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  14. How do you stop an army, any army, simple kill their logistics supply line. Now Assad's SAA can't do this to the myriad opposition's Saudi funded supply lines because they come out of Turkey and Jordan, and are thus protected by those states. Syria and Turkey had some air to air/SAM jostling early on and it is too costly for Syria to get into open war with Turkey.
    But Russia is potential game changer - Russian flanker sorties up to border will not be attacked by Turkey (NATO) guaranteed. Those flankers can hit opposition supply convoys (which are actually pretty big - as filmed by German television crossing Turkish border) if they call them ISIS supply lines and the west can't say squat about it.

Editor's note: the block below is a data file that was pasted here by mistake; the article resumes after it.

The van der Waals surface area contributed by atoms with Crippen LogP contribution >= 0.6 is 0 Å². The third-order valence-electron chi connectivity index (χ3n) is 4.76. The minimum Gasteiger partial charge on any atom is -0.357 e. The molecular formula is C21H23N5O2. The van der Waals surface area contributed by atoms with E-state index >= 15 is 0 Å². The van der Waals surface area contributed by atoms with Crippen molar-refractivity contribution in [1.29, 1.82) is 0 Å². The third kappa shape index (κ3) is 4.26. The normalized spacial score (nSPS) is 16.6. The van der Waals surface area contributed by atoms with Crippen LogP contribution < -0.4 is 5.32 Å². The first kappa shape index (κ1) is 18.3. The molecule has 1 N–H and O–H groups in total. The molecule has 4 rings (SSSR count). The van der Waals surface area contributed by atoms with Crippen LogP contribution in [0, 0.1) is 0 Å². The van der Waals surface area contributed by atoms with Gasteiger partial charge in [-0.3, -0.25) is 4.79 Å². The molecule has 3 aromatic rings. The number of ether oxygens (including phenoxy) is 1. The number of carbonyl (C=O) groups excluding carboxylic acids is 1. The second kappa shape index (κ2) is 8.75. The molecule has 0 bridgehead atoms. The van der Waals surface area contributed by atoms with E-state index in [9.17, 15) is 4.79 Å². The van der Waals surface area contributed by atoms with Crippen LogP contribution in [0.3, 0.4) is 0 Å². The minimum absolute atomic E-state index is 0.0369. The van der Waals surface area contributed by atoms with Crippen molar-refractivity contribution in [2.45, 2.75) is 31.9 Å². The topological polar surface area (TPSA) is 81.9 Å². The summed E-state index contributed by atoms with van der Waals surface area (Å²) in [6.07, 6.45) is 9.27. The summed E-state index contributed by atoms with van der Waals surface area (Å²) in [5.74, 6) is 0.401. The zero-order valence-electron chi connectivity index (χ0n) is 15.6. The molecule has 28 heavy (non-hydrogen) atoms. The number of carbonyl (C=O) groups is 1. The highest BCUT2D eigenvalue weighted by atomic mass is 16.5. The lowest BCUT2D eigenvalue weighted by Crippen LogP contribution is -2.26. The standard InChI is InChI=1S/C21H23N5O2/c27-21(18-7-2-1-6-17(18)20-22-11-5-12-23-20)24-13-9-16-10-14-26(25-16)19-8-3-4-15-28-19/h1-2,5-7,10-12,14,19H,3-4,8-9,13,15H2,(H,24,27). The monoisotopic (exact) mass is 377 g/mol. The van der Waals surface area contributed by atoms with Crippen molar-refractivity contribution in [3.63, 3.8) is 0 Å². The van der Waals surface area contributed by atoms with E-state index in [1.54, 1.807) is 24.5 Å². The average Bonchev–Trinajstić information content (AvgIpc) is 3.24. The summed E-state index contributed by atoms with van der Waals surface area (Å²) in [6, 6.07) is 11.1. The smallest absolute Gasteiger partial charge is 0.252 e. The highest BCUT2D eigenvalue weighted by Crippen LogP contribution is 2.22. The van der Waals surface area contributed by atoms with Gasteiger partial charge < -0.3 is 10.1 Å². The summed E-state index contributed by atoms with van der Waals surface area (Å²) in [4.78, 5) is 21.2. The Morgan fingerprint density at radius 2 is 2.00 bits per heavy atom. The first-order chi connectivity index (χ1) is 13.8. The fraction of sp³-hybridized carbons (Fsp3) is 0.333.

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  15. Russian advisers have been in Syria for decades. Spetsnaz is a given - esp now that the Russians announced the use of special forces.

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  16. I am very pleased to see this post.